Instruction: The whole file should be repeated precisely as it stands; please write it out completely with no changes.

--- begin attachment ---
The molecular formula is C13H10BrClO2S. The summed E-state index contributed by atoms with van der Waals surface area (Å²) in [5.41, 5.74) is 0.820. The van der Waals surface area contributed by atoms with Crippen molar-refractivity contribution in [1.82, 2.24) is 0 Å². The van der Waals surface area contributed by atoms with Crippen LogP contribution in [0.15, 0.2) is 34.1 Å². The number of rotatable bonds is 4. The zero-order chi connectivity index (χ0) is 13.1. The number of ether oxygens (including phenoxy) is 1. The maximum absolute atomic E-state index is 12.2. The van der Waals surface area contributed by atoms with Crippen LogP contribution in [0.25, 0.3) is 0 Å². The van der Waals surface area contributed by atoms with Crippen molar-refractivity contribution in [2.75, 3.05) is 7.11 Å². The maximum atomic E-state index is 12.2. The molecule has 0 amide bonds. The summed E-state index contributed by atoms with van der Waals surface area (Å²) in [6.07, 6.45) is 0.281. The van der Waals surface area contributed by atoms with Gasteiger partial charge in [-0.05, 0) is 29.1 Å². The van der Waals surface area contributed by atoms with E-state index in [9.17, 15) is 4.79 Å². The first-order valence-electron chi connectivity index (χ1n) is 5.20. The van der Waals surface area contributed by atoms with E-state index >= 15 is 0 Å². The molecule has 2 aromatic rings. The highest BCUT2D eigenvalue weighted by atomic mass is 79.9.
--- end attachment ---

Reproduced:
The molecular formula is C13H10BrClO2S. The summed E-state index contributed by atoms with van der Waals surface area (Å²) in [5.41, 5.74) is 0.820. The van der Waals surface area contributed by atoms with Crippen molar-refractivity contribution in [1.82, 2.24) is 0 Å². The van der Waals surface area contributed by atoms with Crippen LogP contribution in [0.15, 0.2) is 34.1 Å². The number of rotatable bonds is 4. The zero-order chi connectivity index (χ0) is 13.1. The number of ether oxygens (including phenoxy) is 1. The maximum absolute atomic E-state index is 12.2. The van der Waals surface area contributed by atoms with Crippen LogP contribution in [0.25, 0.3) is 0 Å². The van der Waals surface area contributed by atoms with Crippen molar-refractivity contribution in [2.75, 3.05) is 7.11 Å². The maximum atomic E-state index is 12.2. The molecule has 0 amide bonds. The summed E-state index contributed by atoms with van der Waals surface area (Å²) in [6.07, 6.45) is 0.281. The van der Waals surface area contributed by atoms with Gasteiger partial charge in [-0.05, 0) is 29.1 Å². The van der Waals surface area contributed by atoms with E-state index in [9.17, 15) is 4.79 Å². The first-order valence-electron chi connectivity index (χ1n) is 5.20. The van der Waals surface area contributed by atoms with E-state index >= 15 is 0 Å². The molecule has 2 aromatic rings. The highest BCUT2D eigenvalue weighted by atomic mass is 79.9.